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April 24, 1990


The opinion of the court was delivered by: Robert L. Carter, District Judge.

"O accurst craving for gold."

— Virgil, Aeneid, Bk. III, 1. 57

This case arises out of an ill-fated attempt to resurrect a historical Montana gold mine, the Spotted Horse. Investor-turned-plaintiff John A. Healey alleges violations of § 12(2) of the Securities Act of 1933 (the "1933 Act"), 15 U.S.C. § 77l(2), § 10(b) of the Securities Exchange Act of 1934 (the "1934 Act"), 15 U.S.C. § 78j(b), and Rule 10b-5 promulgated thereunder, C.F.R. § 240.10b-5, common law fraud and negligent misrepresentation, and seeks rescission, damages, and punitive damages. Discovery in this case is complete and defendants Dominick & Dominick Securities, Inc. ("Dominick Canada"), a Canadian corporation, and Dominick & Dominick, Inc. ("Dominick U.S."), a United States corporation, now move for summary judgment against plaintiff pursuant to Rule 56, F.R.Civ.P.*fn1


The Spotted Horse is located in Fergus County, Montana, near the town of Lewiston, and has a past history nearly as tumultuous as its present.*fn2 It was discovered in 1881, and, apparently between 1884 and 1894, was a successful and productive gold mine with a mill to treat the ore on premises.*fn3 Beginning in 1895, the mine went through an unstable period and changed hands eight times in seven years, often through foreclosure. In 1902, the mill burned down and the mine was closed until 1910, at which time further production was attempted. The Spotted Horse was abandoned in 1935.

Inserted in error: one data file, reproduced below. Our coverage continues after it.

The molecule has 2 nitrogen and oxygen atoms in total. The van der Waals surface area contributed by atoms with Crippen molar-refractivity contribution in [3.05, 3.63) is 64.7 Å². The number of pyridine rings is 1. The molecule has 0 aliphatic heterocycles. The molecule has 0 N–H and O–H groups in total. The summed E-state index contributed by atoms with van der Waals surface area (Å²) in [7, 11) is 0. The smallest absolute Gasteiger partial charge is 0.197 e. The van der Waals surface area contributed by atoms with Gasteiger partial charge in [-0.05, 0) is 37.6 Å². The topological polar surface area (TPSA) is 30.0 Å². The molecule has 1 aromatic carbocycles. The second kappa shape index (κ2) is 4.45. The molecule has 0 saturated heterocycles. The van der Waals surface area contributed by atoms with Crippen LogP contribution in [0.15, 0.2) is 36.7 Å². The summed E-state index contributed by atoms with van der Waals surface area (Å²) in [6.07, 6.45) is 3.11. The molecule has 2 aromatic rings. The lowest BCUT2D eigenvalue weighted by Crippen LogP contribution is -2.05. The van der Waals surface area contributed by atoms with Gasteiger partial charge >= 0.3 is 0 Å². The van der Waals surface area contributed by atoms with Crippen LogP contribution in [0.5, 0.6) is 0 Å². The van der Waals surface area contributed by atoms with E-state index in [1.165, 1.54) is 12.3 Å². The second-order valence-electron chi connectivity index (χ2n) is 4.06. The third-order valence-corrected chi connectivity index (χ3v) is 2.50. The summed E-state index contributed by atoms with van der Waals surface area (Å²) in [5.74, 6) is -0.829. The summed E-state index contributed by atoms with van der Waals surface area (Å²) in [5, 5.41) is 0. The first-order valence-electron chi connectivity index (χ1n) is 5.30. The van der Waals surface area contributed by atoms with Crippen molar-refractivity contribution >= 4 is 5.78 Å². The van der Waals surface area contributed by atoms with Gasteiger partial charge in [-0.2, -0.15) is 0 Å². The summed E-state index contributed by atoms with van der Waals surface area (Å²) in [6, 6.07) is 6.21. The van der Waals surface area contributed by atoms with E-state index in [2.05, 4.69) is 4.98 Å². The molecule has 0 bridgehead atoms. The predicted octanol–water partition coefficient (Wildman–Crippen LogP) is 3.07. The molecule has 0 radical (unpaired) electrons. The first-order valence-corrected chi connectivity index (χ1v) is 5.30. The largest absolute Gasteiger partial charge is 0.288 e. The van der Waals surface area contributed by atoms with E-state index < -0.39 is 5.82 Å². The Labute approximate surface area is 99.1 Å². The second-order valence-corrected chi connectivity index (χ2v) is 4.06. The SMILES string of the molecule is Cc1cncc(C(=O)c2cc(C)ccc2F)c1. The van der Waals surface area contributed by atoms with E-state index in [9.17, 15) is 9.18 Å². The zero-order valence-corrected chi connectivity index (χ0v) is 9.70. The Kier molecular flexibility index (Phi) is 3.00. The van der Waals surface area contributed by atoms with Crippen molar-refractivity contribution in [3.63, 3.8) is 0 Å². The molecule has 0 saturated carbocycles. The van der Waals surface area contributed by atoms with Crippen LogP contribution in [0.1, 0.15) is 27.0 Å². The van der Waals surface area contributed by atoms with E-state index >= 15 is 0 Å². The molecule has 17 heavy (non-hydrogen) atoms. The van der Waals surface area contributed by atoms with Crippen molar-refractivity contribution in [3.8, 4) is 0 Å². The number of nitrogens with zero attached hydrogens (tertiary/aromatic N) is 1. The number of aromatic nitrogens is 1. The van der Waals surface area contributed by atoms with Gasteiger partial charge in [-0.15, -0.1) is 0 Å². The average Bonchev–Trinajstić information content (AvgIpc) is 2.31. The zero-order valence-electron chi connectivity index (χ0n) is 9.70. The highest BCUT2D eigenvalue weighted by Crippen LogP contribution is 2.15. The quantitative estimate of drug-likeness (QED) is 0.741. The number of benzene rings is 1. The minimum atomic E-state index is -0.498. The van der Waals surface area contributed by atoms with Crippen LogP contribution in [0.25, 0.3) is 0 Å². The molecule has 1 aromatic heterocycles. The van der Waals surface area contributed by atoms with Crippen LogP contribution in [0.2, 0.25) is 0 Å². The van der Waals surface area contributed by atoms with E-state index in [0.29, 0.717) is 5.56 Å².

In 1968, the Blue Range Mining Company acquired the Spotted Horse from a Lewiston bank and began rehabilitation. In 1972, Viking, a company engaged in mining activity, acquired an option on the Spotted Horse and, in conjunction with its partner Johns Manville Corporation, made considerable improvements to the mine. After Johns Manville Corporation's withdrawal from the project, Viking entered into an operating agreement with another corporation, but eventually went into bankruptcy. In 1982, Cimmarron Exploration Inc. acquired the rights to the Spotted Horse, and in 1985, entered into an agreement with Chelsea Resources Ltd. ("Chelsea"), a publicly traded Canadian company, whereby Chelsea would develop and finance production at the mine, and in return receive a share of the profits pursuant to an agreed upon formula.

Shortly after acquiring an interest in the mine, Chelsea commissioned Neil D.S. Westoll & Associates Ltd., under the direction of Dr. Neil D.S. Westoll, to prepare a report on the Spotted Horse (the "Westoll Report"). This forty page report which was released in November, 1986, covers the history, geology, and operation of the mine, sets forth a recommended exploration program and budget, and gives estimates on the amount of gold to be mined and its value after deduction of production costs. Dr. Westoll certified that the report was the result of his personal professional judgement and that he did not own or expect to receive any interest in the Spotted Horse or Chelsea.